We walked around our local streets, past the water leak bubbling out the road, Fred drinking from the stream of water running along the curb. The man who lives in the house right next to this water leak was cutting his hedge. I know him and he likes Fred.
He said, ‘do you want to know the saga?’
Of course, and he went onto explain how for three weeks this water has been poring out. Four way traffic lights will be installed next week to complete what he estimated was a two hour job on this very quiet residential back street. He has an air of self confidant corporation shop floor worker about him and he tells a story in a very entertaining way, making the waterboard look very foolish. He also used to work in the water industry.
The funniest part of his story was where he phoned the water board to explain that they had already closed the road for 3 days to enable a sewer drain to be installed about 50 yards from the water leak, but after repeated requests from him saying, you have closed the road and you’ve diverted the traffic all you have to do is arrange for men to come and repair it while your other men are working on the sewer? The answer seemed to be they thought the water leak had been fixed already before the sewer pipework had started, even though the workmen were wading about in several inches of water the whole time. The whole thing would soon be sorted out very soon.
The man’s wife came out of the house saying, ‘There’s not a lot of work going on out here’ . We said goodbye laughing and we left him to get on with his hedge cutting.
The next encounter was with an old lady walking home from the co op. She was very keen to say hello to Fred, who does like the attention. She was eager to explain and ‘she wouldn’t keep me long’ that her Shih Tzu, also known as the (Chrysanthemum Dog) had been found by her daughter abandoned as a puppy and in a coma. She had carried the dog home and called the vet. Advise was do nothing and see if the dog recovers. The dog is now eleven and sleeps on the old lady’s bed along with two cats in one harmonious family. I noted her chunky cardigan definatly not fair isle but in the Fair Isle envelope. Done up with two buttons at the top.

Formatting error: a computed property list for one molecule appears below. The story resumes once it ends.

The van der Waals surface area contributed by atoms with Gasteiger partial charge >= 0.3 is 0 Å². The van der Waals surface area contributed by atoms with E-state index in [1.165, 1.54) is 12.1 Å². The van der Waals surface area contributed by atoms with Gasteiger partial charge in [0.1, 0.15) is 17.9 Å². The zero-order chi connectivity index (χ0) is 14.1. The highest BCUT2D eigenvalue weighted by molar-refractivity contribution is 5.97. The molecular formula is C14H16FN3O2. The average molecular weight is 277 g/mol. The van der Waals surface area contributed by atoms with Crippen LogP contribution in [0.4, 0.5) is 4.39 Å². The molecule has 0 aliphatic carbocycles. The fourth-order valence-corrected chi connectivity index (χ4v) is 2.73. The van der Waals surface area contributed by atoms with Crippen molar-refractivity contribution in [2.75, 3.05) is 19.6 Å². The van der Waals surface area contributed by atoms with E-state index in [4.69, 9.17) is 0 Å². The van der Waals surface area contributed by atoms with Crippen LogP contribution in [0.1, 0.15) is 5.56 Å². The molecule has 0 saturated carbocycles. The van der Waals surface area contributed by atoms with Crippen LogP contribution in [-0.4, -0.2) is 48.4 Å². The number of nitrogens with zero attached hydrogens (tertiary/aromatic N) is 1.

We drove through an estate of static homes before our walk. What interesting places static-home estates are. Fascinating – but a blog for another day perhaps. It was a woodland walk again for me and Fred this morning. Woodlands being such a large part of my life, for so long now I stayed with my plan to walk in The Blean Woods. We said hello to a silent man, who I assume was a jogger who was not jogging, just a silent man. It was very green, very leafy and very unlike the woodland scene I created yesterday.
I made a model house of sticks, it was a replica of the one I made all those years ago when my two daughters were young, along with one of our neighbours’ children. It disappeared many many years ago when forestry volunteers cleared the coppiced area of logs. The area now is tall with trees and I might revisit the spot with Fred soon.
I have drawn so many green drawings in recent years that I consciously resisted the initial urge to create a summer woodland scene like the ones I experience with Fred. I had an exhibition of my maps and seeing all the work together, realised then that the huge majority of my drawings were green. I still wanted to do a green drawing, but felt compelled to resist. My drawing changed course barely after starting. It came out nearly black and white, nearly a greyscale drawing. It was not the sunny summer woodland I had just walked with Fred, it was the woodlands of fairy tales with birds that talk, and feelings of the unknown, uncertain and the unexpected about them. They were the dark woodlands we have in Northern and Eastern Europe, populated with spirits and magic. All mumbo jumbo, yet somehow deep in the back of the mind woodlands still hold archetypal other-world events! These were the woodlands that came out in my drawing. Not the scene I had in my minds eye when I was embarking on constructing my model.
Then I remembered a woman in the woods mistaking Fred for a fox and shouting out in surprise. This is what woodlands do, they change perceptions.
We had a short walk on the lead this morning, as I was uncertain about Fred’s leg (I needn’t have worried). Last night he rushed head long into the garden barking in over excitement at catching a cat, he clattered into the forest of garden furniture legs. I think the phrase ‘totally wiped out’ covers it. He ricocheted through on his side, on two legs and on his back. Came back into the kitchen limping rather heavily!